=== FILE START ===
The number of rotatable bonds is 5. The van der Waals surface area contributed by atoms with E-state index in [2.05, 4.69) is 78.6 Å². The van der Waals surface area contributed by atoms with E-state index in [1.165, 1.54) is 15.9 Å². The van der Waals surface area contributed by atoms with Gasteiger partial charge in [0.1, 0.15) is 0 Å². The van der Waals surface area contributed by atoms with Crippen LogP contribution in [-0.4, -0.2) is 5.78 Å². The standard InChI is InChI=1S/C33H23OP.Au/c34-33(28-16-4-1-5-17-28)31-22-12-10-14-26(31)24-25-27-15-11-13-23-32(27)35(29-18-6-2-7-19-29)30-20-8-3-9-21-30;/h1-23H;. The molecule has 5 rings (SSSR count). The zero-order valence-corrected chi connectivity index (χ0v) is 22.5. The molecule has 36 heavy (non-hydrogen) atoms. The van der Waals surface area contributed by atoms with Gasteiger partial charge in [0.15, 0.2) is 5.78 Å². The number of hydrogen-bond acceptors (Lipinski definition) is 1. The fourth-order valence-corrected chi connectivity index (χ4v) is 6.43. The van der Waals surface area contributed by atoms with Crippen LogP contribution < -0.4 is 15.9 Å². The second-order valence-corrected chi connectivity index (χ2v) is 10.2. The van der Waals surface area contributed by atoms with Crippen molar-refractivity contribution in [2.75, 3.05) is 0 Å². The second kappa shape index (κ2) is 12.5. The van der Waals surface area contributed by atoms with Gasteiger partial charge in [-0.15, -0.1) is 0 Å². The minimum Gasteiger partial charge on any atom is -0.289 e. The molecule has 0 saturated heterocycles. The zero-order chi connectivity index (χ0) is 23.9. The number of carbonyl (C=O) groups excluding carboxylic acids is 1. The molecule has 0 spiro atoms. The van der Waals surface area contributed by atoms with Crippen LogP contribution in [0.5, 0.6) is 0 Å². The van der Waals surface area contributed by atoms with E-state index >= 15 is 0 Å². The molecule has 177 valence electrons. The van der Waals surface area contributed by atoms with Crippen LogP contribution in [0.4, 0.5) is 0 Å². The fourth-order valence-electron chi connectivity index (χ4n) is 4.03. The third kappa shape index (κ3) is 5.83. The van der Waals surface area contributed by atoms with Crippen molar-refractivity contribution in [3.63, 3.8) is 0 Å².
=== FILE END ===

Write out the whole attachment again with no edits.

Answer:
The number of rotatable bonds is 5. The van der Waals surface area contributed by atoms with E-state index in [2.05, 4.69) is 78.6 Å². The van der Waals surface area contributed by atoms with E-state index in [1.165, 1.54) is 15.9 Å². The van der Waals surface area contributed by atoms with Gasteiger partial charge in [0.1, 0.15) is 0 Å². The van der Waals surface area contributed by atoms with Crippen LogP contribution in [-0.4, -0.2) is 5.78 Å². The standard InChI is InChI=1S/C33H23OP.Au/c34-33(28-16-4-1-5-17-28)31-22-12-10-14-26(31)24-25-27-15-11-13-23-32(27)35(29-18-6-2-7-19-29)30-20-8-3-9-21-30;/h1-23H;. The molecule has 5 rings (SSSR count). The zero-order valence-corrected chi connectivity index (χ0v) is 22.5. The molecule has 36 heavy (non-hydrogen) atoms. The van der Waals surface area contributed by atoms with Gasteiger partial charge in [0.15, 0.2) is 5.78 Å². The number of hydrogen-bond acceptors (Lipinski definition) is 1. The fourth-order valence-corrected chi connectivity index (χ4v) is 6.43. The van der Waals surface area contributed by atoms with Crippen LogP contribution < -0.4 is 15.9 Å². The second-order valence-corrected chi connectivity index (χ2v) is 10.2. The van der Waals surface area contributed by atoms with Crippen molar-refractivity contribution in [2.75, 3.05) is 0 Å². The second kappa shape index (κ2) is 12.5. The van der Waals surface area contributed by atoms with Gasteiger partial charge in [-0.15, -0.1) is 0 Å². The minimum Gasteiger partial charge on any atom is -0.289 e. The molecule has 0 saturated heterocycles. The zero-order chi connectivity index (χ0) is 23.9. The number of carbonyl (C=O) groups excluding carboxylic acids is 1. The molecule has 0 spiro atoms. The van der Waals surface area contributed by atoms with Crippen LogP contribution in [0.5, 0.6) is 0 Å². The van der Waals surface area contributed by atoms with E-state index >= 15 is 0 Å². The molecule has 177 valence electrons. The van der Waals surface area contributed by atoms with Crippen LogP contribution in [0.4, 0.5) is 0 Å². The fourth-order valence-electron chi connectivity index (χ4n) is 4.03. The third kappa shape index (κ3) is 5.83. The van der Waals surface area contributed by atoms with Crippen molar-refractivity contribution in [3.63, 3.8) is 0 Å².